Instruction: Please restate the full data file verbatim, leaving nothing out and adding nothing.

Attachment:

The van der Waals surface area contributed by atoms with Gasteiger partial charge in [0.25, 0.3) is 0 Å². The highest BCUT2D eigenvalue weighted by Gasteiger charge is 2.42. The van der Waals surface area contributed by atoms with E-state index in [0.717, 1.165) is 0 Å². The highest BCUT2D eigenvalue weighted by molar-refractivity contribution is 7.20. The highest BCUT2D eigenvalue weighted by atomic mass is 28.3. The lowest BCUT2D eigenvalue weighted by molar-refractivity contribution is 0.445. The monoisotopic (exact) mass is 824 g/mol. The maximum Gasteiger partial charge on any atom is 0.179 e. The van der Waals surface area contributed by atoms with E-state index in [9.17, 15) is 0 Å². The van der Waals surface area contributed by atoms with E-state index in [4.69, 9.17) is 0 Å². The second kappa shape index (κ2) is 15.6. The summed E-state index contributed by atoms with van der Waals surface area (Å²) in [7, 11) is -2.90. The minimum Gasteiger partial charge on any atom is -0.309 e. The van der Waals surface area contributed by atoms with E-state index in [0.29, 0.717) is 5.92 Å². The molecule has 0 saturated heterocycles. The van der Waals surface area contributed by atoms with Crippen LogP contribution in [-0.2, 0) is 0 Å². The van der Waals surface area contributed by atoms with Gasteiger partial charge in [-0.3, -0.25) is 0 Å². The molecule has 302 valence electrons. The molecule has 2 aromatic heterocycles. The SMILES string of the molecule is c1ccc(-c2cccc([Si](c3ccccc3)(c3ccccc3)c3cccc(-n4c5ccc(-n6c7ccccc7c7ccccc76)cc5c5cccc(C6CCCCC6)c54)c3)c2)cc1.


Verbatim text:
The van der Waals surface area contributed by atoms with Gasteiger partial charge in [0.25, 0.3) is 0 Å². The highest BCUT2D eigenvalue weighted by Gasteiger charge is 2.42. The van der Waals surface area contributed by atoms with E-state index in [0.717, 1.165) is 0 Å². The highest BCUT2D eigenvalue weighted by molar-refractivity contribution is 7.20. The highest BCUT2D eigenvalue weighted by atomic mass is 28.3. The lowest BCUT2D eigenvalue weighted by molar-refractivity contribution is 0.445. The monoisotopic (exact) mass is 824 g/mol. The maximum Gasteiger partial charge on any atom is 0.179 e. The van der Waals surface area contributed by atoms with E-state index in [9.17, 15) is 0 Å². The van der Waals surface area contributed by atoms with E-state index in [4.69, 9.17) is 0 Å². The second kappa shape index (κ2) is 15.6. The summed E-state index contributed by atoms with van der Waals surface area (Å²) in [7, 11) is -2.90. The minimum Gasteiger partial charge on any atom is -0.309 e. The van der Waals surface area contributed by atoms with E-state index in [0.29, 0.717) is 5.92 Å². The molecule has 0 saturated heterocycles. The van der Waals surface area contributed by atoms with Crippen LogP contribution in [-0.2, 0) is 0 Å². The van der Waals surface area contributed by atoms with Gasteiger partial charge in [-0.3, -0.25) is 0 Å². The molecule has 302 valence electrons. The molecule has 2 aromatic heterocycles. The SMILES string of the molecule is c1ccc(-c2cccc([Si](c3ccccc3)(c3ccccc3)c3cccc(-n4c5ccc(-n6c7ccccc7c7ccccc76)cc5c5cccc(C6CCCCC6)c54)c3)c2)cc1.